Defection as Political Cancer

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A s the dust raised by the 2015 general election is gradually settling down, it is essential to begin taking stock of certain issues and events that characterised the elections. Since the return of the country to democracy in 1999, no election has generated so much fretfulness and tension like the 2015 elections. Many soothsayers had forecast doomsday for Nigeria. Their prediction had pointed to the disintegration of the country from the expected crisis that will erupt as fallout from the presidential poll. The tension was heightened by the ethno-religious trump cards played by the political class to take advantage of the mindset of the populace to win votes.
The election has now come and gone and it has been adjudged from various quarters to be largely peaceful, even though it is skirmished by pockets of violence and bloodletting in some parts of the country. Winners have emerged in a new trend that is uncommon to our political climate, with losers conceding defeat (for the sake of our national integration) with laudable equanimity! For the first time since 1999, the opposition party has been able to unseat the ruling party and this election has, no doubt, marked a watershed in Nigeria.
However, one particular development thrown up by the election is the gale of defections across some political parties. Even though ?carpet crossing? is not a new or rare practice in Nigerian politics, the rate at which many notable politicians and their throng of followers are decamping from the hitherto ruling party to the newly elected party is alarming and therefore calls for concern. Some of the notable defectors include Ahmed Gulak, former Legal Adviser of the PDP and the party?s candidate in the Ondo State?s 2012 governorship election, Olusola Oke, Deputy Governor of Jigawa State, Ahmad Mahmud, Edo State PDP?s governorship candidate in the November 2012 governorship election, Maj.-Gen. Charles Airhiavbere (rtd.) just eight days after the presidential election.
This development is leading to the depletion of the Peoples Democratic Party, PDP, which should now form the major opposition to the All Progressives Congress, APC, and the dearth of a viable and formidable opposition portends danger for our fledgling democracy. The notion of opposition as an integral feature of our political system must not be conceived to be merely dissenting; it is essential for the sound working of democracy. In every popular government, opposition is not only natural but when conducted on liberal principles, it is highly necessary and useful.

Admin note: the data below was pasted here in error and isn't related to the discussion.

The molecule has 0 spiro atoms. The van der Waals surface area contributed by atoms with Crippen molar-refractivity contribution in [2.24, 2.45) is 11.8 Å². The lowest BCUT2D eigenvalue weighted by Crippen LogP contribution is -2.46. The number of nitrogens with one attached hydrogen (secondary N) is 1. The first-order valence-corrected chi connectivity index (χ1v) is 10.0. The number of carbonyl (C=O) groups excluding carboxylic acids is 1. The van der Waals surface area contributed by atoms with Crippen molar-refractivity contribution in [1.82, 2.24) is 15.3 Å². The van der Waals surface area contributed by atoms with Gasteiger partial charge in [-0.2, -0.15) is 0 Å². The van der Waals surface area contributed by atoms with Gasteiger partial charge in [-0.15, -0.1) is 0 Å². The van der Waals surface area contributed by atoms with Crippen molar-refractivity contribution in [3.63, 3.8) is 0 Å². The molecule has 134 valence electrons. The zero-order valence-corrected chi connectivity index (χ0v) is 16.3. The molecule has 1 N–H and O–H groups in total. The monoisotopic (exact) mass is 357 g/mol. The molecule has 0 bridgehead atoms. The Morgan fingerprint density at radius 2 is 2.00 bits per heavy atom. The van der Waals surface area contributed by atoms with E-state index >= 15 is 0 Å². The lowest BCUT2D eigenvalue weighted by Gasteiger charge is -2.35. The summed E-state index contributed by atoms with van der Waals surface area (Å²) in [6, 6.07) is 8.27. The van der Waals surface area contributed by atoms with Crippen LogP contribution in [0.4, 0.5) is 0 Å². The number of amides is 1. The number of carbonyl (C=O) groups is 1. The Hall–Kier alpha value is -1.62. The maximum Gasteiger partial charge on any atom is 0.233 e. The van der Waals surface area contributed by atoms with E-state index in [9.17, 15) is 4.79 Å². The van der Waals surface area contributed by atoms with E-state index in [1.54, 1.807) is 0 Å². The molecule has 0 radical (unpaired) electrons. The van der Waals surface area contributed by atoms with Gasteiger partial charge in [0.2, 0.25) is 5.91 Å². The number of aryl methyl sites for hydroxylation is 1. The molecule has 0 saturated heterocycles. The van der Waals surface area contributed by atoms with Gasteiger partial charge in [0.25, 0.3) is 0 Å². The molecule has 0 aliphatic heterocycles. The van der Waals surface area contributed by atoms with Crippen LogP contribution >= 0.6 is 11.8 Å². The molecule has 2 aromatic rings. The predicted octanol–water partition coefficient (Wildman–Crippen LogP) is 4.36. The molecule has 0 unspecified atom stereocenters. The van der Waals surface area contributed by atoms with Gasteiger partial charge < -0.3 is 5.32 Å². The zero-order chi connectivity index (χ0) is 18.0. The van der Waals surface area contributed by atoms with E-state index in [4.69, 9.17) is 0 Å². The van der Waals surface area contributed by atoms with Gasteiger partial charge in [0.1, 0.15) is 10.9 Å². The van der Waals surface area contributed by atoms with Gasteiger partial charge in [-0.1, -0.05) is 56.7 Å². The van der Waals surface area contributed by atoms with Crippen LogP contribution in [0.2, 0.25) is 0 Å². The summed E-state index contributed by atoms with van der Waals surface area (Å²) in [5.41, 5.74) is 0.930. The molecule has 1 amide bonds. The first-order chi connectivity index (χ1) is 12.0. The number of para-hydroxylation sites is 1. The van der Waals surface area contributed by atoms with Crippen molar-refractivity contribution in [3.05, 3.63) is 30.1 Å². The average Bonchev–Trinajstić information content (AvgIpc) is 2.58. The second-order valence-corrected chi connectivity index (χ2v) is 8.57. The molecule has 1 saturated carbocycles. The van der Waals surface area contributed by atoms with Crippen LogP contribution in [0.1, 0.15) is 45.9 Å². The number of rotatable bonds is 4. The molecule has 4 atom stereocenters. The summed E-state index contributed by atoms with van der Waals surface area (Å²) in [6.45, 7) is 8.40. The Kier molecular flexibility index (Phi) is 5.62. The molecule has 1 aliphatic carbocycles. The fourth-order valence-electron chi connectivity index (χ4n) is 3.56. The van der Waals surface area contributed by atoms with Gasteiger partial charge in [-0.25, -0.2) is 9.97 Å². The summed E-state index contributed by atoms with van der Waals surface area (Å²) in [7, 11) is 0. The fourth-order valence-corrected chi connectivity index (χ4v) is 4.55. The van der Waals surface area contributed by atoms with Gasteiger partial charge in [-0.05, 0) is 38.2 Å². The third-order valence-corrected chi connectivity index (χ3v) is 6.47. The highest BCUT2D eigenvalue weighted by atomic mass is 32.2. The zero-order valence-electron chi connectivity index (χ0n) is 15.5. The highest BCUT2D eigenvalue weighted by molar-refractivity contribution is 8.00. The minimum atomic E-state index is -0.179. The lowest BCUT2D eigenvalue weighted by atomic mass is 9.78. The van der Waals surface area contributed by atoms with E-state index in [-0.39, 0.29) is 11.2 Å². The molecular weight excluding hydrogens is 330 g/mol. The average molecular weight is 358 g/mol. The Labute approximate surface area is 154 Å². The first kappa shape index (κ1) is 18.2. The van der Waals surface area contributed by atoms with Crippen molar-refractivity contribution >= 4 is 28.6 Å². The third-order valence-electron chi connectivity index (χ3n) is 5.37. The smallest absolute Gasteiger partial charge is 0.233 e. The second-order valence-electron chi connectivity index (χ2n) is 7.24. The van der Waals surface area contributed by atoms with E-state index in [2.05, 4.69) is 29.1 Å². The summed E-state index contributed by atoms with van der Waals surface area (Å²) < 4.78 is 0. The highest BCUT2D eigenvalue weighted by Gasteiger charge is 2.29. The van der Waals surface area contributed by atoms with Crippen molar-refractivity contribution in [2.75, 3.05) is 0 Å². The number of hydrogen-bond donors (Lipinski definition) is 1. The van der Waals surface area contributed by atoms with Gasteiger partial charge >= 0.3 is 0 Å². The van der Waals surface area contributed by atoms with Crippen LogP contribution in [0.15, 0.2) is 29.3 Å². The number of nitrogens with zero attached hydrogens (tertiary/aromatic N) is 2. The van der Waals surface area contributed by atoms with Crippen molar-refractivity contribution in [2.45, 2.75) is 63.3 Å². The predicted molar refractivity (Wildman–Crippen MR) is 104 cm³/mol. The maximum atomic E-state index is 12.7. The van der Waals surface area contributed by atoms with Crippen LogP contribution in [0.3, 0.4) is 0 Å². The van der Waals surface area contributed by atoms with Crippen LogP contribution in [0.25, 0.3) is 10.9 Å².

Unless there is a vigilant opposition constantly on the alert and ever watchful of government?s policies and actions, the ruling party would tend to get complacent and tardy or become arbitrary and autocratic. The constant presence of a formidable opposition is an obstacle to despotism. When there are well-informed critics ever ready to expose the wrongs committed by the government and to bring to light its acts of omission and commission, the ruling party can hardly afford to be negligent in the performance of its duty towards the country. The constant tug-of-war between the majority party and the opposition keeps the government on its toes and ensures good governance.
As a country, we should emulate some advanced democracies where the oppositions are galvanised into a formidable force that catalyze good and effective governance. The British Parliament is universally acknowledged as one of the best model for effective opposition in the world. Nearly all the government systems of world democracies including the U.S.A. and Australia are based on this system.
Another outstanding contribution of effective opposition is that it educates the people on political matters and assures active and intelligent participation in public affairs. Lindsay, the well-known American political analyst, says, ?The democratic problem is the control of the organization of power by the common man.? The citizens of a democratic country must be ?thinking men and women?, possessing independent opinions and capable of taking intelligent interest in public affairs. Without education, there can be no intelligent discussion and participation in the processes of governance. Education produces rational human beings, having the power of discriminate between good and bad?.
If we are desirous of strengthening our democracy in order to stimulate good governance that will bring about growth and development, we must begin to ensure the entrenchment of a viable opposition structure in our political arrangement. The time to start that is now!
The PDP may want to borrow a leaf from the APC on how its tenacity and resilience has been a huge factor in wrestling power away from the PDP after sixteen years.
The Nigerian political class must realise the transient nature of power and the most important thing to do is make the best use of it whenever the opportunity presents itself.

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